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Discussion Starter · #1 ·
With an 18 month old son and a husband who's job has him on call most of the time, group obedience classes aren't really possible for us. With two beagles in the house now, I can see that we MUST have some obedience training. We have someone local who does private, in-home training, but it is quite pricey. Because I feel like we have to do something, I am willing to do it, but need to focus on the absolute must haves of beagle obedience.

For those of you who have done the obedience classes, what do you find the most helpful of skills and what could you have done without learning? Are their particular skills that are easier with beagles? I don't want to be wasting precious minutes on skills that aren't really neccesary or difficult for most beagles to master. Any suggestions on how you would go about it are welcome! I have to take advantage of the lessons I can afford. Also, any idea of how many lessons I should consider a minimum? TIA!
 

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I got a trainer with my first dog. He taught both me and Dinar (Irish Setter/Weimaraner mix) everything: Sit, Stay, Down, Come, Heel...
When I got Chloe I just implemented everything I remembered from that plus some advice I got from friends and books/articles.
In home training is SO possible. I think the most important commands are: Sit, Down, Stay, Heel and Come.

I found much help in the following website: K9

There are also a lot of articles on the web. The most important thing is that you use whatever techniques that you feel comfortable with, as there are a LOT of different points of view on training.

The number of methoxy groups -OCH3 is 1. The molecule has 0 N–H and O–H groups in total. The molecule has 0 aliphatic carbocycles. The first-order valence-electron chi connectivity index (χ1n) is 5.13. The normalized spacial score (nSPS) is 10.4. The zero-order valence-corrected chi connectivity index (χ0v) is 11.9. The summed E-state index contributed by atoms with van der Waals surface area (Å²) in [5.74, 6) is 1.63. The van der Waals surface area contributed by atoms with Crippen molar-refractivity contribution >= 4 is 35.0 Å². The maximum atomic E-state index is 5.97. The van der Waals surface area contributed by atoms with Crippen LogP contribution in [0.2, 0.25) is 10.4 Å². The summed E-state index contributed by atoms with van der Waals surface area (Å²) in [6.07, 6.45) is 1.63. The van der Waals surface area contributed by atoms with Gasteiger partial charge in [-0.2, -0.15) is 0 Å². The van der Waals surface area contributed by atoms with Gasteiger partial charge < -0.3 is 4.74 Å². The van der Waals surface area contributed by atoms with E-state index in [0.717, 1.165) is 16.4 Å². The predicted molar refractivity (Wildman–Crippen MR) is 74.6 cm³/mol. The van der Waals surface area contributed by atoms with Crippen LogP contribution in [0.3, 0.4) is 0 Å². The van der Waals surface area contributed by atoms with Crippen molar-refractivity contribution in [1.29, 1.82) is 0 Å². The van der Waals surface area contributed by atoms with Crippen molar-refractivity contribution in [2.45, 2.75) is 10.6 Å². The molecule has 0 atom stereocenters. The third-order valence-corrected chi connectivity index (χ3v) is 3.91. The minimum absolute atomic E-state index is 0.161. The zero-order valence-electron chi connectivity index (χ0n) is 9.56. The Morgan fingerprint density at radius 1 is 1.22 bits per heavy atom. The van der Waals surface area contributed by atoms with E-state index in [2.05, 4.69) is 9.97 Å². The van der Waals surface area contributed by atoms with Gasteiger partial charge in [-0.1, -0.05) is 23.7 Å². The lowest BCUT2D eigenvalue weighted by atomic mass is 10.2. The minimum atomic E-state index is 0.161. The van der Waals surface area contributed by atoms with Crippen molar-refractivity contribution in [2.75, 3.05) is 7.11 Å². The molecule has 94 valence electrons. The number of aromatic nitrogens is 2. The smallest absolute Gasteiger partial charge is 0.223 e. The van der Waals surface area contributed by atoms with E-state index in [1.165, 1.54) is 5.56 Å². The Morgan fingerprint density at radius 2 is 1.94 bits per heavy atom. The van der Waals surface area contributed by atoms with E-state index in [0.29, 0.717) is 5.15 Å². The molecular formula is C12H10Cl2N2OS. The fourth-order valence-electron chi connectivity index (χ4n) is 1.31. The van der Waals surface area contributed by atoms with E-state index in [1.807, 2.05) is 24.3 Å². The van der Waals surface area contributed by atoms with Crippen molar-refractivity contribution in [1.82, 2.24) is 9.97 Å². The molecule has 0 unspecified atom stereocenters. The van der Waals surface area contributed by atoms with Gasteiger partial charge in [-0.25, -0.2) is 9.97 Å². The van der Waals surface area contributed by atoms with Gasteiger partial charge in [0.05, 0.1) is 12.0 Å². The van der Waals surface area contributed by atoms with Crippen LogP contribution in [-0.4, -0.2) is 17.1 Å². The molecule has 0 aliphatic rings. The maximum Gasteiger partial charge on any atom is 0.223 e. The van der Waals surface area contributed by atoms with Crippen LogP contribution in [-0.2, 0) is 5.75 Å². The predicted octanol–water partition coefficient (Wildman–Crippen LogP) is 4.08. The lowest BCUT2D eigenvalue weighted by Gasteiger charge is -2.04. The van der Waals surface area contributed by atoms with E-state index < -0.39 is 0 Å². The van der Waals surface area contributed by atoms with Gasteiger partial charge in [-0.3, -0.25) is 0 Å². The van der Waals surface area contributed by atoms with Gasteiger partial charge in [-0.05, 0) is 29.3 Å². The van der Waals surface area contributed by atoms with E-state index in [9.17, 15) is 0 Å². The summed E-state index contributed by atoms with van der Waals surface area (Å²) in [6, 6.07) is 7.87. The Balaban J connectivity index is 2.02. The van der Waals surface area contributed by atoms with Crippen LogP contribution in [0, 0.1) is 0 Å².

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Originally Posted By: Chloe's MommyI think the most important commands are: Sit, Down, Stay, Heel and Come.
I totally agree and out of those the MOST important one is Come. With our beloved beagles tendency to wander a good recall is No.1 on the list. After that I would put Sit and Stay or Wait.

I bet you can find lots of resources on the web or the bookstore to help you with the basics. I know there are training videos out there too.
 

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Don't forget: Leave It! (don't even THINK about going for that dropped food item) and Drop It! (spit that out right now)

And don't forget to let your husband know what command means what, for consistency.

I'm sure your trainer will tell you this, but once the boys have mastered the basics, take them to the park or the pet store or some other pet and kid friendly place, and practice. Dogs are very literal, and they need to know that Sit means Sit no matter where it's said, not just in the kitchen.
 

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I agree strongly with the Leave It command, Maggie doesn't always drop it but she will Leave It. Sit or down and stay are great too. Once you get some basic techniques, you could probably get a good book and keep working on your own.
 

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Group obedience training is good for the dogs because it offers them socialisation in a controlled and safe environment. Being outside of the home in a highly distracting environment is great for training - a lot of people will find their dogs will be obedient in the home but not when they go out to places, its one of the main gripes of people just starting out at our obedience club! So if you want to do obedience training at home, you need to make sure you are taking the dogs out to different places with different levels of distraction and practicing there too because you want good behaviour to transfer to different environments.